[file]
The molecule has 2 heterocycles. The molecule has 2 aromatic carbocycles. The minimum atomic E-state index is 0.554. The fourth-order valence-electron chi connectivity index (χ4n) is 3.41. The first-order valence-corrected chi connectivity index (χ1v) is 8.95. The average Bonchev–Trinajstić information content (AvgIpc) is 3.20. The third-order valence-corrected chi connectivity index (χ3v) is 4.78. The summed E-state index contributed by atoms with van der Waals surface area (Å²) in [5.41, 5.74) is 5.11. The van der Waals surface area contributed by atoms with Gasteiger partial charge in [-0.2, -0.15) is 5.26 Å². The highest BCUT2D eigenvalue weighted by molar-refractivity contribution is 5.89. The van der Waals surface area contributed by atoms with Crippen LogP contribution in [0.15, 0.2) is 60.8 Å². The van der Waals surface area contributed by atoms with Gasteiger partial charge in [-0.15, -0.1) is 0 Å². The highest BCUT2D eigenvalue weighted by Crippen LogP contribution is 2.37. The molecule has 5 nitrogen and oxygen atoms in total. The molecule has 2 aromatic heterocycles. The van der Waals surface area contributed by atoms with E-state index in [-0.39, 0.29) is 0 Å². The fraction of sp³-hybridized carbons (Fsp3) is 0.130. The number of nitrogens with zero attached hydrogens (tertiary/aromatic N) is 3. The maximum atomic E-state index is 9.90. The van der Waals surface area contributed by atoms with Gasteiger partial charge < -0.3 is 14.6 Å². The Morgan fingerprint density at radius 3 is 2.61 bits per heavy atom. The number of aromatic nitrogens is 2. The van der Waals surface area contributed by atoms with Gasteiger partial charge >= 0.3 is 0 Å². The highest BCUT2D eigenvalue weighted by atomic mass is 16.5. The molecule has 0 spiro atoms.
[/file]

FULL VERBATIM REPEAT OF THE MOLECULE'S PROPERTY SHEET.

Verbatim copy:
The molecule has 2 heterocycles. The molecule has 2 aromatic carbocycles. The minimum atomic E-state index is 0.554. The fourth-order valence-electron chi connectivity index (χ4n) is 3.41. The first-order valence-corrected chi connectivity index (χ1v) is 8.95. The average Bonchev–Trinajstić information content (AvgIpc) is 3.20. The third-order valence-corrected chi connectivity index (χ3v) is 4.78. The summed E-state index contributed by atoms with van der Waals surface area (Å²) in [5.41, 5.74) is 5.11. The van der Waals surface area contributed by atoms with Gasteiger partial charge in [-0.2, -0.15) is 5.26 Å². The highest BCUT2D eigenvalue weighted by molar-refractivity contribution is 5.89. The van der Waals surface area contributed by atoms with Crippen LogP contribution in [0.15, 0.2) is 60.8 Å². The van der Waals surface area contributed by atoms with Gasteiger partial charge in [-0.15, -0.1) is 0 Å². The highest BCUT2D eigenvalue weighted by Crippen LogP contribution is 2.37. The molecule has 5 nitrogen and oxygen atoms in total. The molecule has 2 aromatic heterocycles. The van der Waals surface area contributed by atoms with E-state index in [-0.39, 0.29) is 0 Å². The fraction of sp³-hybridized carbons (Fsp3) is 0.130. The number of nitrogens with zero attached hydrogens (tertiary/aromatic N) is 3. The maximum atomic E-state index is 9.90. The van der Waals surface area contributed by atoms with Gasteiger partial charge < -0.3 is 14.6 Å². The Morgan fingerprint density at radius 3 is 2.61 bits per heavy atom. The number of aromatic nitrogens is 2. The van der Waals surface area contributed by atoms with Gasteiger partial charge >= 0.3 is 0 Å². The highest BCUT2D eigenvalue weighted by atomic mass is 16.5. The molecule has 0 spiro atoms.